In general usage, the word 'electricity' is adequate to refer to a number of physical effects. However, in scientific usage, the term is vague, and these related, but distinct, concepts are better identified by more precise terms:
Electric charge – a property of some subatomic particles, which determines their electromagnetic interactions. Electrically charged matter is influenced by, and produces, electromagnetic fields Electric current – a movement or flow of electrically charged particles, typically measured in amperes. Electric field – an influence produced by an electric charge on other charges in its vicinity. Electric potential – the capacity of an electric field to do work, typically measured in volts. Electromagnetism – a fundamental interaction between the electric field and motion of electric charge.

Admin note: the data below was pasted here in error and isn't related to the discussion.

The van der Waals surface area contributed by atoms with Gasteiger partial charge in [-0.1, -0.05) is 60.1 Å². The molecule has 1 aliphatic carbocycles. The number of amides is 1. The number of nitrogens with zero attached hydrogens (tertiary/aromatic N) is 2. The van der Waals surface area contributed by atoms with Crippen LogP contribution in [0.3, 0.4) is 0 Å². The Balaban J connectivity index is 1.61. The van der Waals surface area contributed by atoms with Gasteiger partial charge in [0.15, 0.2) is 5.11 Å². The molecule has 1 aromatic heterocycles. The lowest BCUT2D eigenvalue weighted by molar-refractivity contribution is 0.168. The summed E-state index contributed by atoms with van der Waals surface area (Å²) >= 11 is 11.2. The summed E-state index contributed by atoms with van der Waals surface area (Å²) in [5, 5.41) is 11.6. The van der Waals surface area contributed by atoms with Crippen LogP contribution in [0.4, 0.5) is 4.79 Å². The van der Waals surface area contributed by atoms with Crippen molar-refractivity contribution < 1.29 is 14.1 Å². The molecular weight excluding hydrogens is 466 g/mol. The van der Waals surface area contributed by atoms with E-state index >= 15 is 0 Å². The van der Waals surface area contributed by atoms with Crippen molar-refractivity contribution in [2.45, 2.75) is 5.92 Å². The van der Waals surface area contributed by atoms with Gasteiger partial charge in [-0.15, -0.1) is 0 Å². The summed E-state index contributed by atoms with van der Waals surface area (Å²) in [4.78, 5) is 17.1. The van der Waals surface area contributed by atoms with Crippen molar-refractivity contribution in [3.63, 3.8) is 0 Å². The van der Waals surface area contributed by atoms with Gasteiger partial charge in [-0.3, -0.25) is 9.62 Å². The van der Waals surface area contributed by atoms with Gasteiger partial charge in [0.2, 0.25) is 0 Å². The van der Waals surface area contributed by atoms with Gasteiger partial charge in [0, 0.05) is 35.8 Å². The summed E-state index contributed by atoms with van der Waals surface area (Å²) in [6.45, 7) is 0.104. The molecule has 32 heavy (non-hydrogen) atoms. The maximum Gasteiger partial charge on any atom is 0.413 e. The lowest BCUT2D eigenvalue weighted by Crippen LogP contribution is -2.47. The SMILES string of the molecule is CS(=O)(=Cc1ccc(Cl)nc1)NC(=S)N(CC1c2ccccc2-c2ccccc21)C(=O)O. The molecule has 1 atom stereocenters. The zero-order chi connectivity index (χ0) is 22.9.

Electricity has been studied since antiquity, though scientific advances were not forthcoming until the seventeenth and eighteenth centuries. It would remain however until the late nineteenth century that engineers were able to put electricity to industrial and residential use, a time which witnessed a rapid expansion in the development of electrical technology. Electricity's extraordinary versatility as a source of energy means it can be put to an almost limitless set of applications which include transport, heating, lighting, communications. The backbone of modern industrial society is, and for the foreseeable future can be expected to remain, the use of electrical power .